Lessons of Dominic Cummings’ testimony are still t

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Lessons of Dominic Cummings’ testimony are still to be learnt - Today News Post Today News || UK News

Confusion, distraction, dysfunction and delay. A health secretary who allegedly lied repeatedly. A Downing Street operation sidetracked by a media story on the prime minister’s dog when it was trying to sort out Britain’s coronavirus response. The testimony to MPs of Boris Johnson’s former chief adviser Dominic Cummings was as colourful as it was damning. Yet it served mostly to fill in the details of a picture of government bungling in the face of one of the country’s biggest postwar crises whose outlines were already known. More disconcerting is that lessons apparent from the earliest stages are yet to be learnt.

Cummings’ desire for vengeance against the prime minister, and system, that ultimately ejected him, and the fact he was at the centre of the events he described, make him a dubious witnessoccupational_safety_and_health. But his overall portrait is recognisable: a leader unsuited by temperament and experience to handling a national emergency, and a government apparatus that knew, intellectually, that such a pandemic was possible but was entirely unready in terms of planning and organisation784,671 people or 2.1 per cent o.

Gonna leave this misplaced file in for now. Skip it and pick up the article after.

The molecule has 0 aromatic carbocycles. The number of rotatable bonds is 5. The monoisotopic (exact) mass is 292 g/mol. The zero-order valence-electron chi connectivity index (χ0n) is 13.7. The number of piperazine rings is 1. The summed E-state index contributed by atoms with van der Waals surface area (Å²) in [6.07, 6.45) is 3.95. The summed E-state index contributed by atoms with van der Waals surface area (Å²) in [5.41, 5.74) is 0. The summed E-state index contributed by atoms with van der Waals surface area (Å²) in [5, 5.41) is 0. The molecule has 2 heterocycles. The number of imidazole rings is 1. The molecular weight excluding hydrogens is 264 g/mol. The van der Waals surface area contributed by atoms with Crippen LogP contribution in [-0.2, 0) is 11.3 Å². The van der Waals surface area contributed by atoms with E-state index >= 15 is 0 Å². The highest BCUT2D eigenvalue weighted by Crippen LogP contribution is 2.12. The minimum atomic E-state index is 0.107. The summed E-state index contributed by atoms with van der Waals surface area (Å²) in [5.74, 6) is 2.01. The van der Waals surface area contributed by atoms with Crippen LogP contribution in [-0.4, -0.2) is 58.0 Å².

“Group think” for too long led to a focus on herd immunity until the realisation, far too late, that the likely death toll of hundreds of thousands was intolerable. That, plus Johnson’s reluctance to order draconian restrictions, led to a delay in imposing the first lockdown. Cummings only echoed epidemiologists’ conclusions that this prevarication cost tens of thousands of lives.

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If not the families of the bereaved, some in the public will excuse the shortcomings of a government facing a situation without modern precedent. Less forgivable is that the same mistake was repeated, in essence, twice more. The disease and its mechanisms of transmission were by then far better understood. Testing had been greatly expanded, allowing better visibility on how transmission was growing, and modelling of where it would lead. Despite the doubts in February, the public had already shown it was prepared to accept lockdown restrictions. Measures to mitigate the impact on businesses and workers were in place.

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